In The Workplace

I’m the operations manager of a small factory in Laguna. Our current issues are delayed product delivery to customers caused mainly by poor labor productivity. Our workers are high school graduates who appear eager to learn and help management. When I consulted our human resource manager, he recommended that we create an employee empowerment and engagement program. He cautions me, however, that our CEO disliked the idea when he proposed it two years ago. I like the idea as I’ve visited many dynamic factories within the area. Could you help us gain the CEO’s support for this? — Yellow Bell.

An eight-year-old boy asked his girlfriend to marry him. She rejected him outright, saying that in her family, only relatives married each other. She added: “If you and I are relatives, we could get married at the right age, but we’re not. In my family, my father married my mother. My grandpa married my grandma, and all of my uncles married my aunts. You see? We can’t get married because we’re not relatives.”

When everything is said and done, reflect on the lesson of this story. Do we understand how things work? Put things in the right perspective to find out.

You want to do a good job. You want to solve those operational issues. And you’ve agreed with the HR manager that the most likely solution is by empowering and engaging the workers. There should be no question about that. Many dynamic organizations have done that and are continually benefitting from it.

But why does your CEO dislike the idea? Know both the written and the unwritten rules of your top management. Sometimes, a written policy gets misinterpreted by the people and by the management team. How much more if they are unwritten? If you’ve been in your job for a long time, you should have learned all these rules by now. If not, then you better ask questions. If you don’t ask, you’ll never know the answer. If you don’t ask, the answer is always “no.”

If we don’t know where your CEO is coming from, then you better ask what makes him reject the idea of making the workers help management in problem-solving and decision-making. In the meantime, we can only speculate. Many decades back, I had a boss who didn’t want to call me by my first name. Instead of calling me “Rey,” he insisted on addressing me by my last name until I discovered several months after that he was a former captain who missed barking orders to his soldiers.

Don’t agonize over the thought that your employee empowerment and engagement program will be rejected automatically. Times may have changed. Your CEO may have changed his mind about it except that he doesn’t want to admit it. Unless you adopt a strategy to correct your operational issues, you won’t make progress. After all, how can you improve product delivery and labor productivity without the active cooperation of your workers? Therefore, let’s look at some prudent ways to deal with your current situation:

One, do your homework before proposing a program. It may look obvious to some people, but in real work life, even factory managers don’t think through their proposals, because it’s not part of their work experience and training. They are experts in using their hands and feet in plant operations but not in writing convincing reports.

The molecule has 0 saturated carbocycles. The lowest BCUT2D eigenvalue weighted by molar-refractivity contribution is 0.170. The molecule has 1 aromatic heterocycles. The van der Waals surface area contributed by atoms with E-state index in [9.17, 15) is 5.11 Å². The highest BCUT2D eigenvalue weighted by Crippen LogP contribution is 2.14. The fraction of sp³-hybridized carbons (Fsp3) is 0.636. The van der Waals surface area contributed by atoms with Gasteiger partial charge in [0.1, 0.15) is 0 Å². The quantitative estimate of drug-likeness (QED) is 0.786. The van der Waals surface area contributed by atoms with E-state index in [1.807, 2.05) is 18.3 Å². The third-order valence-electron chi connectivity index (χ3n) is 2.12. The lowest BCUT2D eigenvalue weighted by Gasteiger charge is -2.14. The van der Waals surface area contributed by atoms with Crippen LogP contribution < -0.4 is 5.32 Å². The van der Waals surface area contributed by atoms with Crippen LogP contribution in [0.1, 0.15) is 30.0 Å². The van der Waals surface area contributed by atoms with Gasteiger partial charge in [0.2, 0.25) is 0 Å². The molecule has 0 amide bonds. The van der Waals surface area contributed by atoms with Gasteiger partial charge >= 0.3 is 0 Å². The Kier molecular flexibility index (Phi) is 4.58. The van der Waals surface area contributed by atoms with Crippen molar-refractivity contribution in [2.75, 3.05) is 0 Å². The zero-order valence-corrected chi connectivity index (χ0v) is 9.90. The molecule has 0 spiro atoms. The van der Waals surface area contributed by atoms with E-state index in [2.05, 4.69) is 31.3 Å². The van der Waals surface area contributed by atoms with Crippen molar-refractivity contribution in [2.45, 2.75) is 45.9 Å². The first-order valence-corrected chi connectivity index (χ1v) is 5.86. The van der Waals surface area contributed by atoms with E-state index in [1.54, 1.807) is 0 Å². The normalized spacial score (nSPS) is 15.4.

It doesn’t mean, however, that you’ll be writing a 100-page thesis. Who cares about that? In fact, a one-page executive summary will suffice, if only to provoke your CEO into deep thought. Go and assign your hard-working and promising engineer to write that first draft for you.

Two, get the cooperation of other department managers. Seek the input of the HR manager and improve on the draft, if any. You can also get the support of other managers like those in Finance, Sales, and Administration. The more, the merrier. They can help you discover probable issues that you can proactively resolve. If there are none, then they might point the way to discovering why the CEO is so reluctant. They ought to know how to deal with him. The most important approach is to secure other managers’ cooperation in the spirit of co-ownership. You can’t go wrong with that.

Last, solve problems without spending much money. More often than not, managers would like to solve problems by hiring additional workers or buying more equipment. That’s totally wrong. First things first. Commit to solve your current operational issues by understanding Kaizen, Lean Management, and the Thinking Production System.

They’re basically one and the same in advocating the use of creativity before committing capital. If you embrace this, how can the CEO block your proposal? He is less likely to oppose a three-month pilot project with demonstrable impact.

Your ability to convince the CEO about empowerment and engagement rests on your track record. I should say it’s an important indicator for predicting whether your proposal is accepted, regardless of merit. I’ve seen and heard managers who don’t get along with their bosses succeed simply because of their credibility.

Many CEOs view performance as the only thing that really matters in the workplace. Therefore, show initiative in improving your work performance. It may look like a chicken and egg situation, but there’s no point in overanalyzing it. Even if you demonstrated superior performance in the past, don’t coast. You have a current problem that needs to be corrected right away.

Your CEO may easily forget what you’ve done over the years, but he could be focused on asking, “What have you done to solve our current operational issues?”


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